"Yes," said Dylan, nodding. "Hot from the pan on a cold autumn morning. I can absolutely smell that."
"Let's bring up a spice note, warm up the composition a bit." Watching his face, her left hand still with his, her right hand reaching out to the dials, Grace adjusted the machine, and she could see from his face when she was hitting just the right notes.
Dylan started laughing.
"What?" she asked happily.
"I smell my mother's apple pie." He pressed his warm hand to hers on the cup as he inhaled. "That's amazing!" Then he grabbed her hand and moved the cup toward her. "Here, you have to try this."
Their hands still together, she inhaled. "Oh, this 'is' amazing. Yum." Grace reached for a dial and adjusted it. "I think I can bring up a butter note in here." A blissful expression came over her face as she sniffed the computer's new modulation. "Try this," she said, moving the cup toward Dylan.
Eagerly, he leaned in to her, his head nearly against hers, their hair touching as she held the nose cup out for him. He took in a whiff. "How about just a little more butter?"
She adjusted a dial and leaned even closer, so that they were both taking in the scent from the one nose cup.
Grace turned to him and they locked eyes, their faces together, their hands together on the nose cup before them, which eased forth the intoxicating aroma of hot apple pie.”
Jeffrey Stepakoff, The Orchard

Sandra Dallas
“She remembered how Billy always picked the first apple blossoms and put them into a tin cup for her. They made the house smell like springtime. Billy said apple trees were a double blessing, first for the blossoms and then the apples.”
Sandra Dallas, Prayers for Sale

Allegra Goodman
“Jess gazed at the apples arranged in all their colors: russet, blushing pink, freckled gold. She cast her eyes over heaps of pumpkins, bins of tomatoes cut from the vine, pale gooseberries with crumpled leaves. "You could buy a farm."
"Why would I do that?"
"To be healthy," said Jess.
Emily shook her head. "I don't think I'd be a very good farmer."
"You could have other people farm your farm for you," said Jess. "And you could just eat all the good things."
Emily laughed. "That's what we're doing here at the Farmers' Market. We're paying farmers to farm for us. You've just invented agriculture."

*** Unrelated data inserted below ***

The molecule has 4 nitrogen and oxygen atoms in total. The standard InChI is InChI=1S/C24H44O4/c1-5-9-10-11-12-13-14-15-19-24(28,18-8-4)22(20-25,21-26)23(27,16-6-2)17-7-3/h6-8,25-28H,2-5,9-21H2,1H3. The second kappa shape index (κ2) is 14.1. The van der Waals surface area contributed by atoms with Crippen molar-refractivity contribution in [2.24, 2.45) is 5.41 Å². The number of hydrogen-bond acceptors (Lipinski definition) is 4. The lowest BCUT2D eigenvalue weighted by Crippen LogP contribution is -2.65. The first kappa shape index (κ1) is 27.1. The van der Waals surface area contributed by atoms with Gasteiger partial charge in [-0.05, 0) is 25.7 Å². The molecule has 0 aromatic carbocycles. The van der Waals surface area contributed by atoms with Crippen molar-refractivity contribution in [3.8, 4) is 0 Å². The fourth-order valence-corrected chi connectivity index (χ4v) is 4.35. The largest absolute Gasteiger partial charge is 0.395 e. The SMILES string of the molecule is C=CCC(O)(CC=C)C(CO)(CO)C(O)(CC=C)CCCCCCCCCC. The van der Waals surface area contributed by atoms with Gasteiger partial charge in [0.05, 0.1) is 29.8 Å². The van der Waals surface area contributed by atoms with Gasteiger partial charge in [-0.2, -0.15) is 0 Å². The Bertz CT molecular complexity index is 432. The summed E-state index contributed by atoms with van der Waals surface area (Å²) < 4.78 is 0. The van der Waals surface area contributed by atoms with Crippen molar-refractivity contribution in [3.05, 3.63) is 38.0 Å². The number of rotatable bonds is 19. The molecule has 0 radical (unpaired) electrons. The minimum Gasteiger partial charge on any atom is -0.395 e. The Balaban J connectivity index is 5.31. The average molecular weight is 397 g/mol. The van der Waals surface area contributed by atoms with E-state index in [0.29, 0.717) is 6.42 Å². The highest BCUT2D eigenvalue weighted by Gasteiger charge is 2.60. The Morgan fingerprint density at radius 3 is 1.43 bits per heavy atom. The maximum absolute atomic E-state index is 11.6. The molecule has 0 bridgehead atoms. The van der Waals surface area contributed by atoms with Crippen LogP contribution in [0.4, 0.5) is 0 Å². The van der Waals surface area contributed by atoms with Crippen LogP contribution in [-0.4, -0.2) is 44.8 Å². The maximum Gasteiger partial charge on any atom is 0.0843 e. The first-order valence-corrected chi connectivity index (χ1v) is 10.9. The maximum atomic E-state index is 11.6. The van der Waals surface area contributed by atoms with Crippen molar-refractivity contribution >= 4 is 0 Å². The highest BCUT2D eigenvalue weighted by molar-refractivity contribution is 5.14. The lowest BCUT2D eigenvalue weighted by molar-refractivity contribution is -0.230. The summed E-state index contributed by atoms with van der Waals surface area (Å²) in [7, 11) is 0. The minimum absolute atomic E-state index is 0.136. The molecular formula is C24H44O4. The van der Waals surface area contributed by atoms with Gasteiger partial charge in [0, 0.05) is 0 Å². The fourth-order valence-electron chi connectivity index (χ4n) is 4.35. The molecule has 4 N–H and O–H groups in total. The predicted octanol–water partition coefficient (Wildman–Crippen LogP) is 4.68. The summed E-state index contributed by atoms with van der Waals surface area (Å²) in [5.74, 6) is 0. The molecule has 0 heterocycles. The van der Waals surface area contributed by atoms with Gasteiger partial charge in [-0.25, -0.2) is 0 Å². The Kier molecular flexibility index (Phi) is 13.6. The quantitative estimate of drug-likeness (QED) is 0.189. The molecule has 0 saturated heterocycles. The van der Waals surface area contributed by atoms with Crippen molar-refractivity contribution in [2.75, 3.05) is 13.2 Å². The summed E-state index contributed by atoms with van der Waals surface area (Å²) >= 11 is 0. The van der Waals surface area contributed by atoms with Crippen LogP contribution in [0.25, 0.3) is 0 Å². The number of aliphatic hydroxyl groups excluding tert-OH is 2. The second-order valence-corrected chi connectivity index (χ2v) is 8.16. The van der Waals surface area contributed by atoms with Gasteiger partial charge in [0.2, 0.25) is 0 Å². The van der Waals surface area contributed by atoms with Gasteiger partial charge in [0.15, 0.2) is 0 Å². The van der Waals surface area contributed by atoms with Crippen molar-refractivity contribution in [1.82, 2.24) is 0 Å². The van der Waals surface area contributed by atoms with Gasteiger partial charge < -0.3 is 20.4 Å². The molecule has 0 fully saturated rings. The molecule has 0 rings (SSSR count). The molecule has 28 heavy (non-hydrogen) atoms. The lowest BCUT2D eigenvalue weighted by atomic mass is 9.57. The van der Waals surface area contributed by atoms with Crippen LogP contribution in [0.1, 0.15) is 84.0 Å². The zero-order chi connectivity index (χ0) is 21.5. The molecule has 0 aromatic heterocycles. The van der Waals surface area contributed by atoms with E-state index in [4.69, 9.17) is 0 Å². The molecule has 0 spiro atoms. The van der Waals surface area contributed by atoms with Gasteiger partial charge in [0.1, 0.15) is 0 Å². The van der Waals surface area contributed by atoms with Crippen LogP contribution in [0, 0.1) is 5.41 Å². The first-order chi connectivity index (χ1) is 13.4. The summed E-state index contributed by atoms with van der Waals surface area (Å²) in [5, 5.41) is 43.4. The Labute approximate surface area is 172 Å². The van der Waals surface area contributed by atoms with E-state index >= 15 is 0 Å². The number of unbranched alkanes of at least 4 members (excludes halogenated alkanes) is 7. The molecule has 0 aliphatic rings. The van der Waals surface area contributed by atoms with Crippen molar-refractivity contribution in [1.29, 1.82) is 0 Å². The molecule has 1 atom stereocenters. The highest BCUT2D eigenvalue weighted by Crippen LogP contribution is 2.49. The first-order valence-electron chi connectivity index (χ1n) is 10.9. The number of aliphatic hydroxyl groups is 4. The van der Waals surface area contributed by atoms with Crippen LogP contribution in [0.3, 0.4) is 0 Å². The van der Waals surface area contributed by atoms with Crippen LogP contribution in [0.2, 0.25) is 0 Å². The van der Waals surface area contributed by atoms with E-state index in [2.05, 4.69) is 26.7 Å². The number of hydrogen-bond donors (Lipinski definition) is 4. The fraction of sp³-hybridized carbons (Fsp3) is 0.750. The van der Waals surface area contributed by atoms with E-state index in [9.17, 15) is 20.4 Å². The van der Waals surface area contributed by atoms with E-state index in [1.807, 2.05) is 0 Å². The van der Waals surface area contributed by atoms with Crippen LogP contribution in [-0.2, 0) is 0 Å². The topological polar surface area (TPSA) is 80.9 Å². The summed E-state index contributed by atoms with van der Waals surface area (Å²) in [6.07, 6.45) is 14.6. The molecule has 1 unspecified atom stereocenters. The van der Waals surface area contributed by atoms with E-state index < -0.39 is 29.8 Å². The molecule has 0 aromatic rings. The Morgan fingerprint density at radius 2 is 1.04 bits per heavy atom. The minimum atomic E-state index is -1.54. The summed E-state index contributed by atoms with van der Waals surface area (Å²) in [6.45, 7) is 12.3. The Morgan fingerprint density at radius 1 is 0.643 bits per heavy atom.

"Yes, but you could have your own farm and go out there and breathe the fresh air and touch the fresh earth."
"I think that's called a vacation," said Emily.
"Oh, you're too boring to be rich," Jess said. "And I would be so talented!”
Allegra Goodman, The Cookbook Collector

Lawrence Norfolk
“Are there flowers here, your ladyship?' he asked when Pole had gone.
'Flowers?' Lucretia touched a hand to her cheek. 'Surely you have smelt rose water before?'
In the Solar Gallery, remembered John. The scent teased his nostrils as he bent to prise open the first dumpling. The soft dough parted and a puff of steam carried a second sweet smell into the chamber. Lucretia peered at the glistening mass then looked up curiously. 'What dish is this?'
'"Let me feed thee Honey-sugared Creams,"' John recited. '"As cool the Quodling's 'scaping Steam."'
She stared at him, amazed. 'The verses? You can read?'
'Is it so strange in a cook?'
'I... no.' Lucretia gathered herself. 'Of course you must read your receipts.'
'They are our verses, your ladyship. We give each other recitals down there in our kitchens.'
John brought a corked flask from inside his doublet and poured sweetened cream over the apple. He watched her dig into the apple's oozing flesh, swirl the thick cream then slip the marbled mixture into her mouth.
'Your honey-sugared cream is as sweet as the verses claim,' Lucretia told him, swallowing. 'It all but conquers the sourness of the quodling.”
Lawrence Norfolk, John Saturnall's Feast

Linda Francis Lee
“Portia gasped awake with the taste of apples in her mouth- crisp green apples smothered in brown sugar and spice. She needed to bake.
Lying tangled in the sheets, she tried to calm her racing heart. She tried to write off this urge, too. It was nothing more than a knee-jerk reaction to moving to the Big Apple. But no matter how forcefully she told herself she had stuffed the knowledge back down, she realized that she hadn't. Not really. When she would have smelled bleach and sundries cotton, it was the scent of apples and buttery caramel that swirled in her mind.
The urges to bake and cook were getting stronger, the knowing coming back to life like simple syrup spun into cotton candy.”
Linda Francis Lee, The Glass Kitchen

Linda Francis Lee
“I would be over the moon if you'd make me one of your famous apple cakes."
Portia stared at the ingredients her sister had lined up with perfect precision on the scratched countertop. Apples. Butter. Brown sugar.